- “We are planning the next auction, but we probably won’t be able to do it this year. We hope it will be in the first quarter of 2024. According to the law, the first time an asset is put up for auction, it is put up at 100 per cent of its value, and the second time – at 50%. For the third time, the SPFU can put the asset up for a Dutch auction, where the price is reduced step by step.”
On Demurinsky Mining and Processing Plant:
- “Now the company is sending new contracts to the SPFU for approval to pay off the debts, so they are starting to operate. We are planning some other measures to clean up the asset to make it as attractive as possible for investors.”
- “We are planning to offer investors to buy Demurinsky Plant as a merged entity with another SOE, United Mining and Chemical Company (UMCC). This is a large-scale privatisation target that is to be offered at book value.
- “There are still a lot of bureaucratic issues to be resolved to prepare the [Demurinsky] plant – about 20 points. We need to return certain property to the authorized capital, such as the enrichment plant, and revalue fixed assets.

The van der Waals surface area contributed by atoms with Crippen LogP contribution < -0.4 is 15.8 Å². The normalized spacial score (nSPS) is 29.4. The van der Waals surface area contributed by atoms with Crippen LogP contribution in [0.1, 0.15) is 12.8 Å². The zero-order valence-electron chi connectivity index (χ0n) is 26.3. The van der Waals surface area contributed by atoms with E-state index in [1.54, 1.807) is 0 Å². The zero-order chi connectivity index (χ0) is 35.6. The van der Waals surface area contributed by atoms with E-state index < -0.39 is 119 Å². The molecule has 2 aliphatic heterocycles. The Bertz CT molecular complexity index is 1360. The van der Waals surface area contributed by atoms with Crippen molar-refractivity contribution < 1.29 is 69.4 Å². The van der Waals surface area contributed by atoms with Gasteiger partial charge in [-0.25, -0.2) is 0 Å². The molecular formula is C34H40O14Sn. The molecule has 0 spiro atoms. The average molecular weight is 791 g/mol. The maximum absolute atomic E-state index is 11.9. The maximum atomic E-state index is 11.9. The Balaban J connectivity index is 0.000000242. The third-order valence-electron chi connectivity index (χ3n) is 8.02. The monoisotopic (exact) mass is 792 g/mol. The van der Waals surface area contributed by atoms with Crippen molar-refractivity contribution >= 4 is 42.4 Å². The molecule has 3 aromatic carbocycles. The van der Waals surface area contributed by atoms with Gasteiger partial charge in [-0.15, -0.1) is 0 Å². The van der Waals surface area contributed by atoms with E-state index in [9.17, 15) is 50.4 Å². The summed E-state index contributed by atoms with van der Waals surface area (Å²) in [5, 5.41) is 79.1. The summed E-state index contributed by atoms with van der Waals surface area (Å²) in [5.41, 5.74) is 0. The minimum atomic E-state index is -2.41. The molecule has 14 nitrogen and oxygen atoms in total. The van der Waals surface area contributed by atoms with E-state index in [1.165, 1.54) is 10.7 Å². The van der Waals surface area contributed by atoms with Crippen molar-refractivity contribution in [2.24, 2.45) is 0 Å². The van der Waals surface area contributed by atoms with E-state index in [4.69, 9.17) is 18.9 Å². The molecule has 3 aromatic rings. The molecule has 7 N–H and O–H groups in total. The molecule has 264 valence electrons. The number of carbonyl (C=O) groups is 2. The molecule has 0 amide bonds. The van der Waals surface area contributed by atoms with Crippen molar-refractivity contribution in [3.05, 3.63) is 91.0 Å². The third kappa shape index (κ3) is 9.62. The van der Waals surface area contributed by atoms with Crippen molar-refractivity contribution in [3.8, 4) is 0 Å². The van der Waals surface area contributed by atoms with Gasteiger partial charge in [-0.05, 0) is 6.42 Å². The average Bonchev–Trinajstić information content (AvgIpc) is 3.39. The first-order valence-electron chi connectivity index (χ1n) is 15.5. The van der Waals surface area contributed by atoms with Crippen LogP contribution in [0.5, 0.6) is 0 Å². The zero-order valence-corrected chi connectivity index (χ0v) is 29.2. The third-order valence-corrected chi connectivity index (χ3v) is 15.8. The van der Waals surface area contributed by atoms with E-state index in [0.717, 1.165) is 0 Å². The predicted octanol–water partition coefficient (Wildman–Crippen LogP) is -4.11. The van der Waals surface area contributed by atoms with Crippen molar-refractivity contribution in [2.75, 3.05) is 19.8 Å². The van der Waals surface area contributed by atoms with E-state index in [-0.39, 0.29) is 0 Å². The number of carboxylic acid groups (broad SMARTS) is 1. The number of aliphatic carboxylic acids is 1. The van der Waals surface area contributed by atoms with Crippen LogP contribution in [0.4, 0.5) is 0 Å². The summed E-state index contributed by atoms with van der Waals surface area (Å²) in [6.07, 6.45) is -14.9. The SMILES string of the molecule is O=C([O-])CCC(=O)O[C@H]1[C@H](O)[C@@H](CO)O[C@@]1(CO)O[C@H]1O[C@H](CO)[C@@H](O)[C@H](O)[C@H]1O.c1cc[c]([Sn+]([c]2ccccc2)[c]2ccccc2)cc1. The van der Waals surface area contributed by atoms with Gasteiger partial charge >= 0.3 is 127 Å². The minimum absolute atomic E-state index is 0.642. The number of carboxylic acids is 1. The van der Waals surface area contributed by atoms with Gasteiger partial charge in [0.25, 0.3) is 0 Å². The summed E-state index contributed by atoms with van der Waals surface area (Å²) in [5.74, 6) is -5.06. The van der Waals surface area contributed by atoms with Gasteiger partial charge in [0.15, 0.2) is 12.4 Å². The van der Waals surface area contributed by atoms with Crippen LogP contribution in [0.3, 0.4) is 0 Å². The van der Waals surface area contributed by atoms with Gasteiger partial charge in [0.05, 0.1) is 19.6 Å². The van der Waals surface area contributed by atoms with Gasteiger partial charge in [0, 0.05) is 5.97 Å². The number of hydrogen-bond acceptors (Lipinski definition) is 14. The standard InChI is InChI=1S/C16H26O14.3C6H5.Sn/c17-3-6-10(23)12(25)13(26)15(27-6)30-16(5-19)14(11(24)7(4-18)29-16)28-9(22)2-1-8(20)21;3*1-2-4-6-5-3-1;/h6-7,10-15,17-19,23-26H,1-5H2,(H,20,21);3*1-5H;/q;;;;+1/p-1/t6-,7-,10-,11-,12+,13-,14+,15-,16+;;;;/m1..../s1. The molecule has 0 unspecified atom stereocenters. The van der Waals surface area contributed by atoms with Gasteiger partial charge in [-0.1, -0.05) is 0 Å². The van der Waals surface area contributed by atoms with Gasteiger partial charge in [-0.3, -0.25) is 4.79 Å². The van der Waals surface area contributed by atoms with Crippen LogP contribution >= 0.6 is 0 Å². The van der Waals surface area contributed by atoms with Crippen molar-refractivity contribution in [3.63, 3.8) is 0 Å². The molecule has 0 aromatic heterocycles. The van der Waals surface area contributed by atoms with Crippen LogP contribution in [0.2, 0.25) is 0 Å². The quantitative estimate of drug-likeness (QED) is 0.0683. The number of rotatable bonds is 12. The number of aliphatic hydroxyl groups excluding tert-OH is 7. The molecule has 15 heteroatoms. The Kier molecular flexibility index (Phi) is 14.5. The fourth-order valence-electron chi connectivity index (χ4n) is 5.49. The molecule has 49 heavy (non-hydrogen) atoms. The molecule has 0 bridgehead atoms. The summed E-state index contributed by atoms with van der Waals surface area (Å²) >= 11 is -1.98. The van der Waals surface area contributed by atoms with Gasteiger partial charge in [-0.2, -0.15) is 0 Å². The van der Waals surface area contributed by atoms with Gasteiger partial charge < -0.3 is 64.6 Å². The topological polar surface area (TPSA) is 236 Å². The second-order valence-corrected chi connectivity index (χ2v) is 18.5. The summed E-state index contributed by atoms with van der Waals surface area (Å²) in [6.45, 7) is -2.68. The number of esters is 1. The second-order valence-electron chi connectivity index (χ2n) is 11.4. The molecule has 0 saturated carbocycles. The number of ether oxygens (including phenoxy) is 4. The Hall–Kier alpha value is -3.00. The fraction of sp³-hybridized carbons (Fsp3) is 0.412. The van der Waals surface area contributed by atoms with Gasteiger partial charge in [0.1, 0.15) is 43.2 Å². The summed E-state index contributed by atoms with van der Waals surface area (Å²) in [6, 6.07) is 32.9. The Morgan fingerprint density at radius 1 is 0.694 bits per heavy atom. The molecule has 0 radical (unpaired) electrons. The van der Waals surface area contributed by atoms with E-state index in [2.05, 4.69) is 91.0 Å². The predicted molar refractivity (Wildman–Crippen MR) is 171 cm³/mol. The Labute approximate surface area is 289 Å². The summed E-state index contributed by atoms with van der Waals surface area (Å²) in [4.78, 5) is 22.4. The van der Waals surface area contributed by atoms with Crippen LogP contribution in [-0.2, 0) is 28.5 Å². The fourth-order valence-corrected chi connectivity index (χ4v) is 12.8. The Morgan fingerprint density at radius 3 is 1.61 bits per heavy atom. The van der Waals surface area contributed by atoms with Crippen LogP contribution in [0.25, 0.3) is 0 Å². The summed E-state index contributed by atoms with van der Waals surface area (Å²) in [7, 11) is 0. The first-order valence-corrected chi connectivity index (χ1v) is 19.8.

- It’s easier with UMCC: they must complete some audits and wait for us to complete all the procedures for Demurinsky. In the first quarter of 2024, we will have their total book value, which will allow us to put them up for privatisation.”
In effect, this suggest that the SPFU’s previously announced plans to privatize UMCC as one of the first targets would be delayed. It is not clear why a merger of Demurinsky and UMCC is needed, how it would improve or deteriorate the chances of getting either asset sold, or how it would improve or deteriorate the value of the contemplated deal.
In SOE Weekly Issue 74, we reported that on Feb. 3, the High Anti-Corruption Court (HACC) satisfied an appeal by the Justice Ministry and confiscated the Demurinsky Mining and Processing Plant formerly owned by Shelkov.
In Issue 77, we reported that the Cabinet of Ministers transferred the assets of Shelkov to the SPFU, including Investagro and Demurinsky Plant.
On why Deripaska’s assets are still not managed by the SPFU:
- “When an asset is recovered as state revenue, the HACC decision is sent to the Cabinet of Ministers, and the Cabinet sends a letter to all interested state bodies to express their positions. The SPFU expressed its position that it was ready to take these assets under its management for further privatisation.”